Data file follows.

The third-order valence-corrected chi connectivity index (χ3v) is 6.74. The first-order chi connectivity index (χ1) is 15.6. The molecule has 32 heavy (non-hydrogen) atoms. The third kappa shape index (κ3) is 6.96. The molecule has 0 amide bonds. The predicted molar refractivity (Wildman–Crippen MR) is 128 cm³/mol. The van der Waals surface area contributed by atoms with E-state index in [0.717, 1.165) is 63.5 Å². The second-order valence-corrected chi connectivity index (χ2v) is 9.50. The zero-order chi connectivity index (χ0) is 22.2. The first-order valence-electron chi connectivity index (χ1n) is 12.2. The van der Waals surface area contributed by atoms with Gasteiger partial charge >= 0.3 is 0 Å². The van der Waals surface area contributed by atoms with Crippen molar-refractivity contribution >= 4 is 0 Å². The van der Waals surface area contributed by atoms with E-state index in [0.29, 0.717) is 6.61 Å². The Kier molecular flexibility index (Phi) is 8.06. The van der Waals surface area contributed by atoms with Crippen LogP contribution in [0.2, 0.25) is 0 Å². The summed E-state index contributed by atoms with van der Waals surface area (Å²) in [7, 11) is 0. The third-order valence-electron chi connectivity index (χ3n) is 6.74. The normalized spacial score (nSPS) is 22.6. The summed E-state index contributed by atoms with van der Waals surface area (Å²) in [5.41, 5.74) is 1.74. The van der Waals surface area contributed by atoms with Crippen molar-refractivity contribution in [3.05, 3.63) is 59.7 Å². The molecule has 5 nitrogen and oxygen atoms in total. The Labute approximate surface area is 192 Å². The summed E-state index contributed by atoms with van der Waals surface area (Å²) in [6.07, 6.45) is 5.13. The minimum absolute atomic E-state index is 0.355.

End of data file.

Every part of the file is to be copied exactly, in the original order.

The third-order valence-corrected chi connectivity index (χ3v) is 6.74. The first-order chi connectivity index (χ1) is 15.6. The molecule has 32 heavy (non-hydrogen) atoms. The third kappa shape index (κ3) is 6.96. The molecule has 0 amide bonds. The predicted molar refractivity (Wildman–Crippen MR) is 128 cm³/mol. The van der Waals surface area contributed by atoms with E-state index in [0.717, 1.165) is 63.5 Å². The second-order valence-corrected chi connectivity index (χ2v) is 9.50. The zero-order chi connectivity index (χ0) is 22.2. The first-order valence-electron chi connectivity index (χ1n) is 12.2. The van der Waals surface area contributed by atoms with Gasteiger partial charge >= 0.3 is 0 Å². The van der Waals surface area contributed by atoms with Crippen molar-refractivity contribution >= 4 is 0 Å². The van der Waals surface area contributed by atoms with E-state index in [0.29, 0.717) is 6.61 Å². The Kier molecular flexibility index (Phi) is 8.06. The van der Waals surface area contributed by atoms with Crippen LogP contribution in [0.2, 0.25) is 0 Å². The summed E-state index contributed by atoms with van der Waals surface area (Å²) in [7, 11) is 0. The third-order valence-electron chi connectivity index (χ3n) is 6.74. The normalized spacial score (nSPS) is 22.6. The summed E-state index contributed by atoms with van der Waals surface area (Å²) in [5.41, 5.74) is 1.74. The van der Waals surface area contributed by atoms with Crippen molar-refractivity contribution in [3.05, 3.63) is 59.7 Å². The molecule has 5 nitrogen and oxygen atoms in total. The Labute approximate surface area is 192 Å². The summed E-state index contributed by atoms with van der Waals surface area (Å²) in [6.07, 6.45) is 5.13. The minimum absolute atomic E-state index is 0.355.